Taliban arrests prominent education campaigner who refused to back down

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Afghanistan’s Taliban regime arrested a well-known education campaigner this week for his work and for holding “meetings with Westerners,” as the Islamic hardliners continue their efforts to stamp out dissent and keep girls out of school. The United Nations mission in Afghanistan said Matiullah Wesa, the founder of the Pen Path organization which has spent more than a decade advocating for education access and campaigning against corruption, was arrested Monday in Kabul as he returned from a trip to Belgium.

Matiullah, 30, brought his mobile library and advocacy to some of Afghanistan’s most remote regions in a bid to improve access to education, including for girls, and highlight corruption in Afghanistan’s national educational system.

The Taliban didn’t provide any detail about the reasons for Wesa’s detention, but one senior official with the group confirmed to CBS News that the activist was in “custody” after his arrest, which was “linked to his activities and high-level meetings with Westerners.” The Taliban official spoke to CBS News on condition of anonymity as they were not authorized to discuss the matter.

Wesa had visited Belgium and held meetings with various European Union officials to explain the worsening circumstances for women and girls in regard to education in Afghanistan. He also met with U.N. officials and foreign diplomats in Kabul, all of which is believed to have annoyed the Taliban and led to his arrest this week.

Matiullah Wesa, founder of the Afghan education campaign group Pen Path, is seen in a file photo from his Twitter account.
Matiullah Wesa/Twitter

Attaullah Wesa, the activist’s older brother who is not in Afghanistan, told CBS News that Matiullah and one of his other brothers had gone to a mosque to offer prayers as normal early Monday evening when two pick-up trucks full of armed Taliban members arrived and took Matiullah away.

“We are a family of educational campaigners, and we won’t stop raising our voices for education for every child in Afghanistan,” Attaullah Wesa told CBS News.

Taliban forces raided the family home in Afghanistan on Tuesday, “detained my two other brothers and took everyone’s phones, laptops and valuable belongings,” Attaullah said.

“Our house was under siege by the Taliban,” he said. “My two totally innocent brothers were taken and tortured.”

He described it as “a barbaric act committed by the Taliban against neutral people,” and he called on the “international community and Afghans, help us; we are not military types. We are just people who believe in the power of the pen.”

Recently we travelled to 24 districts in the country to speak to elders and locals and discuss girls schools and to…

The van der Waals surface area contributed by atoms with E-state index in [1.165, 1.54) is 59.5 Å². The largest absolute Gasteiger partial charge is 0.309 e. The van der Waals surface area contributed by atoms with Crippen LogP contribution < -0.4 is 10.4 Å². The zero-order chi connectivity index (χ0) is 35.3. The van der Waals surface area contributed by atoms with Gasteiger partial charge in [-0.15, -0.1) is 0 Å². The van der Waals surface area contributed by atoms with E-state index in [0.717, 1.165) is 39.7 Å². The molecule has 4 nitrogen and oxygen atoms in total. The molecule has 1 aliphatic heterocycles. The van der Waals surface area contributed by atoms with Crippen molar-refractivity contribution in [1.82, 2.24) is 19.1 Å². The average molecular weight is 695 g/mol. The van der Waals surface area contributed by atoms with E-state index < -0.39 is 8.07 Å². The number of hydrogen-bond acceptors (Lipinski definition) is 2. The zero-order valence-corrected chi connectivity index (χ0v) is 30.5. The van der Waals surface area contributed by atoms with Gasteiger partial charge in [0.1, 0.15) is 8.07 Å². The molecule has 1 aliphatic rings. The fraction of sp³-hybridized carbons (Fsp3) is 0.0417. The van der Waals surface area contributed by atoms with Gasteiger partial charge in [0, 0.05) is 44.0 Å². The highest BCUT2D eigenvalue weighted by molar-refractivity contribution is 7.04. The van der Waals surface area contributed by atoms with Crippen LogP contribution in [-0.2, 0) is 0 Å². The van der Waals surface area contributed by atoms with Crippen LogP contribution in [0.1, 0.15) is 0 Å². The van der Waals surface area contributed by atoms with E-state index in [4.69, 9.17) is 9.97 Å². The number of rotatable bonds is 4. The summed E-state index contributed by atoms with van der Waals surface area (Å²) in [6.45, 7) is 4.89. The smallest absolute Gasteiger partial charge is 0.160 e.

Posted by Pen Path on Thursday, March 23, 2023

Matiullah Wesa’s arrest comes just after the start of the new school year in Afghanistan, which, as CBS News reported, got off to a rocky start with completely empty classrooms on day-one as the Taliban authorities neglected to inform parents that school was starting on what had long been observed as a public holiday.

Classes are less full anyway as the Taliban has barred girls over the age of 12 from attending schools. The group’s domestic intelligence agency has detained a number of activists who campaigned for women’s education.

Wesa’s last tweet, before his arrest, showed women working as volunteers for his Pen Path organization, “asking for the Islamic right to education for their daughters.”

The Wesa family is from Afghanistan’s southern Kandahar region, the traditional home turf of the Taliban. They have remained among the few to continue pushing for fair education access in the region since the Taliban reclaimed power over the country with the U.S. withdrawal in August 2021.

Wesa’s arrest drew worldwide condemnation, with the U.N.’s special rapporteur for human rights in Afghanistan, Richard Bennett, saying he was alarmed by the activist’s detention.

“His safety is paramount & all his legal rights must be respected,” Bennett said on Twitter.

The hashtag #ReleaseMatiullahWesa quickly started gaining steam on social media platforms.

Afghan poet and writer Matiullah Turab, in a tweet, condemned the activist’s arrest, calling him “a kind, honorable, patriotic, educated young man who is saddened by the grief of his countrymen.”

“There were many opportunities for him to leave the country, but he did not want to go anywhere and was thirsty for the prosperity and progress of his countrymen,” said Turab.

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